The 'green-living' Toyota Prius has become the ultimate statement for those seeking to stress their commitment to the environment.
However, the environment-saving credentials of the cars are seriously undermined by the disclosure that one of the car's essential components is produced at a factory that has created devastation likened to the arid environment of the moon.
So many plants and trees around the factory at Sudbury in Ontario, Canada, have died that astronauts from Nasa practised driving moon buggies on the outskirts of the city because it was considered the closest thing on earth to the rocky lunar landscape.
Unlike normal cars, hybrids such as the Prius, whose proud owners include Gwyneth Paltrow, Brad Pitt, Julia Roberts and ex-Tory leader Michael Howard, are powered by a battery that contains nickel - as well as a traditional petrol engine.
Toyota gets the metal from a Canadian company whose smelting facility at Sudbury has spewed sulphur dioxide into the air for more than a century.
The car giant buys about 1,000 tons a year from the plant, which is owned by Inco, one of the world's largest nickel-mining companies.
Fumes emerging from the factory are so poisonous that they have destroyed vegetation in the surrounding countryside, turning the once-beautiful landscape into the bare, rocky terrain astronauts might expect to find in outer space.
Although efforts have been made in recent years to reduce emissions from the plant's 1,250ft chimney - dubbed the Superstack - campaigners say the factory is still respon-sible for some of the worst pollution in North America.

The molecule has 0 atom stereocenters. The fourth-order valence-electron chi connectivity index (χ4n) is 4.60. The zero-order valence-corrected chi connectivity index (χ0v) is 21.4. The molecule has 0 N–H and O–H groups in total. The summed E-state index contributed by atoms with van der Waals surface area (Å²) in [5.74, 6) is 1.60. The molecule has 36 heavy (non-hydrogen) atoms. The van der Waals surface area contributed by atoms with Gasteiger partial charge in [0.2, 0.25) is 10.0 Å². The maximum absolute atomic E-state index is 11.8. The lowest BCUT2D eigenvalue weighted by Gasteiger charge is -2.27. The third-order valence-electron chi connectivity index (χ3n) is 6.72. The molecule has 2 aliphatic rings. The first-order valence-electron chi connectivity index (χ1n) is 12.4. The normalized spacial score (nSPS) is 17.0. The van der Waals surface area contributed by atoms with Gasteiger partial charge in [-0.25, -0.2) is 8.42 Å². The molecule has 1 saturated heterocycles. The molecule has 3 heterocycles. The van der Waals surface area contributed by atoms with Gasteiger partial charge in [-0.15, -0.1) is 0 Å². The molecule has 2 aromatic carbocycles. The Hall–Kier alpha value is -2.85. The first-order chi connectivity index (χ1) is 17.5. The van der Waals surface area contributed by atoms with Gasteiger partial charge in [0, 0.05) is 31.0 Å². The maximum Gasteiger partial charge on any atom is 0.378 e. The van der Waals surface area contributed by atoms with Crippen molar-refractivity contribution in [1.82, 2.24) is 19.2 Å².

David Martin, energy co-ordinator of Greenpeace Canada, said: "The acid rain around Sudbury was so bad it destroyed all the plants and the soil slid down off the hillside.
"The solution they came up with was the Superstack. The idea was to dilute the pollution, but all it did was spread the fallout right across northern Ontario. Things improved in the Nineties but the plant is still responsible for large-scale emissions of sulphur dioxide.
"Sudbury remains a major environmental and health problem. The environmental cost of producing that car battery is pretty high."
Once the nickel is smelted it is sent 10,000 miles on a container ship journey which in itself consumes vast quantities of fuel and energy.
First it is shipped to Europe's biggest nickel refinery at Clydach near Swansea, South Wales. From there it is transported to the Chinese cities of Dalian and Shenyang to be turned into a lightweight substance called nickel foam.
The final stage of the manufacturing process takes place in Japan where the Prius batteries are made.
Toyota produced nearly 180,000 Prius cars last year, some 4,000 of which were sold in Britain. Last week 14 MPs from all parties claimed they had exchanged their petrol-guzzling vehicles for a Prius or similar hybrid.
But some experts doubt whether the Prius even wins the argument over fuel consumption.
Robert Fowler, of the Battery Vehicle Association, said: "It is questionable whether it does any more miles to the gallon than a good diesel.
"The hybrid system has a very small battery so most of the time it's operating as a petrol car, particularly out of town and above 30mph."A Toyota spokesman said last night: "I cannot confirm the source of the nickel used in the Prius battery. It is true there is a slight increase in the energy required to produce the materials for the car."
I see that Buncombe County has purchased some of these cars in the naive hope to "save the earth." I hope a similar article is printed when they have to replace the very expensive batteries. According to Toyota spokeswoman Mona Richardson, the service parts cost about $3,000. I also note that the warranty is 8 years or 100,000 miles...so put back 3 pennies for every mile you drive, or perhaps a nickel to cover the labor cost.